Neringa Černiauskaitė: You recently joined Yvon Lambert gallery. Was the Lithuanian Pavilion in the 53rd Venice Biennale a decisive moment?
Zilvinas Kempinas: I was in group shows at Yvon Lambert in 2007 and this year. They came to the opening of the Lithuanian Pavilion. The Venice Biennale is often a turning point for many artists, and it certainly was for me.
NC: There is a perfect consonance between Tube and Scuola Grande della Misericordia. How do you find your works in unconventional exhibition spaces?
ZK: To ‘plant’ Tube in such a gorgeous environment as Scuola Grande della Misericordia — never used for Biennales before — was a difficult project. In fact, getting the space was the project. The piece itself was realized and tested at Atelier Calder (Sache, France) a year ago, so I knew exactly how it works. I was just focused on getting Tube a beautiful home for six months. I’m glad we succeeded. I don’t have preference in terms of conventional/unconventional spaces. I feel comfortable in any given situation as long as it works.
NC: In your creation time is frozen in the magnetic tapes and emerges at the moment of experiencing the works.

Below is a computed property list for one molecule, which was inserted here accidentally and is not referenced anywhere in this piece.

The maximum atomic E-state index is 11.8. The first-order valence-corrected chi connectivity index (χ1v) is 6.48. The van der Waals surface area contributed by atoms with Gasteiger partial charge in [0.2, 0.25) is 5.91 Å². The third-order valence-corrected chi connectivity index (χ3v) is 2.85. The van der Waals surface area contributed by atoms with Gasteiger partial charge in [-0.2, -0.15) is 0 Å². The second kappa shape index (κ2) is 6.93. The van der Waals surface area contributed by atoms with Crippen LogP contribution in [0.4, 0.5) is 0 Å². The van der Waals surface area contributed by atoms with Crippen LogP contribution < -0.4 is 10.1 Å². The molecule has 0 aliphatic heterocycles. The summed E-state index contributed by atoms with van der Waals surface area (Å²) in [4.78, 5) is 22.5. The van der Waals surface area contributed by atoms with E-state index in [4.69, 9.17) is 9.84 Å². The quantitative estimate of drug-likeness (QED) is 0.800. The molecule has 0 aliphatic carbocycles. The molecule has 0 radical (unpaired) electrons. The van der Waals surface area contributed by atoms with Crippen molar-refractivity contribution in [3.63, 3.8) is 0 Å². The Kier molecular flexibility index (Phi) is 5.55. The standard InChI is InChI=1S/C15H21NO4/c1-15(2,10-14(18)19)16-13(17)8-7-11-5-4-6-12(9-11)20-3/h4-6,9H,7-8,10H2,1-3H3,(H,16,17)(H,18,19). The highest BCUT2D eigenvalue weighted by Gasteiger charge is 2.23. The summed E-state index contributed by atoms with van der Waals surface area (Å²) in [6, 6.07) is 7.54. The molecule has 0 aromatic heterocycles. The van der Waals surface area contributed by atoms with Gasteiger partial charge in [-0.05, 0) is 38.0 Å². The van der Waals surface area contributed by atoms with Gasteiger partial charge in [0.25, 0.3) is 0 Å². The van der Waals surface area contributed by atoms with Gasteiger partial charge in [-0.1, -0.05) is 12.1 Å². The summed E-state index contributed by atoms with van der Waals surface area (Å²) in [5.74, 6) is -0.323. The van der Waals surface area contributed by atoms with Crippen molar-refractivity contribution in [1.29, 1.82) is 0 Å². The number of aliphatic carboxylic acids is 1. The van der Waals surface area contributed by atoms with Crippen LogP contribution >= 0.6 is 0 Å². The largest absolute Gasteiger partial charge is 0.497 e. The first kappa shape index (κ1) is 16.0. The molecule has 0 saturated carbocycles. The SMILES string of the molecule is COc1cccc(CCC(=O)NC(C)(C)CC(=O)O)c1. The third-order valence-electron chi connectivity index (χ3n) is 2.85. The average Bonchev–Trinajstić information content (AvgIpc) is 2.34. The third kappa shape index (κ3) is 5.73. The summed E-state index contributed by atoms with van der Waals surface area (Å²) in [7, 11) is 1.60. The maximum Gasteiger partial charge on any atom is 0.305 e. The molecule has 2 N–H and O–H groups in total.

ZK: Time matters, because we are mortal. Everything is soaked in time. It is an illusion, a phantom of something we cannot see and cannot control; we can only measure it. What we call ‘time’ is in fact just one endless terrifying thing. Perhaps time is God. Not a guy in the sky with a beard, but a real cool God, a slow one — that always moves at the same pace of 60 minutes per hour, never stops, changing everything simultaneously with majestic indifference.
NC: Your strategy to create monumental, magical works from fragile mundane materials overwhelms a viewer with mystical scenery and reveals how simply this mystique is constructed. It’s as if you laugh at the sanctity and seriousness of Modernism.
ZK: Simplicity has a disarming effect on the viewer. I prefer efficiency of means. It’s like a joy of alchemy: you combine a couple of ordinary things in the right proportion and you get results, which is much more than just a sum of the parts; therefore it is important that the “ingredients” remain visible. Magicians have secrets. Once the secrets are revealed, the magic goes away. Artists don’t have secrets, and art is able to surprise you even more, once you know how it’s made. I don’t laugh at Modernism. I like its devotion to some purist ideas and beliefs, even if they don’t seem serious anymore.
NC: You have been using unspooled videotape more and more boldly and resourcefully. Is it important for an artist to attach oneself to only one medium?
ZK: If someone likes to use only one medium, there is nothing wrong with that. If you are a painter, you can be a painter till the end. I am going to make my new piece out of whatever I feel like. I have no obligation either to my tape or to my fans. I just want to continue experiencing life and art, and learn new things about it all.